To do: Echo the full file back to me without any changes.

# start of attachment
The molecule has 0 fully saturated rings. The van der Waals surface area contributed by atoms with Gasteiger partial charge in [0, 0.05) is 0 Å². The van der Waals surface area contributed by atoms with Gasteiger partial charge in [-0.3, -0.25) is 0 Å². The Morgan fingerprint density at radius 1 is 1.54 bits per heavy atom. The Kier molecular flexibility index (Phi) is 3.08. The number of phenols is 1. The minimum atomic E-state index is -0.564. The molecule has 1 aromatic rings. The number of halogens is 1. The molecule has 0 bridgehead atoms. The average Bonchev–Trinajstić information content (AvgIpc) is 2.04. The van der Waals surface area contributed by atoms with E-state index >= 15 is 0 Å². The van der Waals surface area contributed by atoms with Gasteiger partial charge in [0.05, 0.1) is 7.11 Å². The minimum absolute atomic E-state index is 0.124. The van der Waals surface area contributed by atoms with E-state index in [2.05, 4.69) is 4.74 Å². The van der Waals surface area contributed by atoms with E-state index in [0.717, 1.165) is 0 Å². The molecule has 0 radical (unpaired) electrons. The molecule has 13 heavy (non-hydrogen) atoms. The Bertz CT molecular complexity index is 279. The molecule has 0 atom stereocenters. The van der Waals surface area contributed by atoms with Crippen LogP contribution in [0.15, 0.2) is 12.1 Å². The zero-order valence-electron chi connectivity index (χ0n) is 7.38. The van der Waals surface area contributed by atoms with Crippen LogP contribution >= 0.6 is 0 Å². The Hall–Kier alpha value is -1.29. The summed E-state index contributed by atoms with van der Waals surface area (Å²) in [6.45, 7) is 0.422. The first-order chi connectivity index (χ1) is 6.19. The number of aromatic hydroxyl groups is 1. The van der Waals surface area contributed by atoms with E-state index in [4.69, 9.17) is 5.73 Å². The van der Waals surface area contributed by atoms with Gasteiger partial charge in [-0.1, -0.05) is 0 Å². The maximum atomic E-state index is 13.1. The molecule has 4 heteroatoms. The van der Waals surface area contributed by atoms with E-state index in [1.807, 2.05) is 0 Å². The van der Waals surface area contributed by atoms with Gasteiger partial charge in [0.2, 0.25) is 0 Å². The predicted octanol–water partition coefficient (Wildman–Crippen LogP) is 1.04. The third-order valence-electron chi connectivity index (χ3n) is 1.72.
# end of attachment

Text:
The molecule has 0 fully saturated rings. The van der Waals surface area contributed by atoms with Gasteiger partial charge in [0, 0.05) is 0 Å². The van der Waals surface area contributed by atoms with Gasteiger partial charge in [-0.3, -0.25) is 0 Å². The Morgan fingerprint density at radius 1 is 1.54 bits per heavy atom. The Kier molecular flexibility index (Phi) is 3.08. The number of phenols is 1. The minimum atomic E-state index is -0.564. The molecule has 1 aromatic rings. The number of halogens is 1. The molecule has 0 bridgehead atoms. The average Bonchev–Trinajstić information content (AvgIpc) is 2.04. The van der Waals surface area contributed by atoms with E-state index >= 15 is 0 Å². The van der Waals surface area contributed by atoms with Gasteiger partial charge in [0.05, 0.1) is 7.11 Å². The minimum absolute atomic E-state index is 0.124. The van der Waals surface area contributed by atoms with E-state index in [2.05, 4.69) is 4.74 Å². The van der Waals surface area contributed by atoms with E-state index in [0.717, 1.165) is 0 Å². The molecule has 0 radical (unpaired) electrons. The molecule has 13 heavy (non-hydrogen) atoms. The Bertz CT molecular complexity index is 279. The molecule has 0 atom stereocenters. The van der Waals surface area contributed by atoms with Crippen LogP contribution in [0.15, 0.2) is 12.1 Å². The zero-order valence-electron chi connectivity index (χ0n) is 7.38. The van der Waals surface area contributed by atoms with Crippen LogP contribution >= 0.6 is 0 Å². The Hall–Kier alpha value is -1.29. The summed E-state index contributed by atoms with van der Waals surface area (Å²) in [6.45, 7) is 0.422. The first-order chi connectivity index (χ1) is 6.19. The number of aromatic hydroxyl groups is 1. The van der Waals surface area contributed by atoms with E-state index in [4.69, 9.17) is 5.73 Å². The van der Waals surface area contributed by atoms with Gasteiger partial charge in [-0.1, -0.05) is 0 Å². The maximum atomic E-state index is 13.1. The molecule has 4 heteroatoms. The van der Waals surface area contributed by atoms with E-state index in [1.807, 2.05) is 0 Å². The van der Waals surface area contributed by atoms with Gasteiger partial charge in [0.2, 0.25) is 0 Å². The predicted octanol–water partition coefficient (Wildman–Crippen LogP) is 1.04. The third-order valence-electron chi connectivity index (χ3n) is 1.72.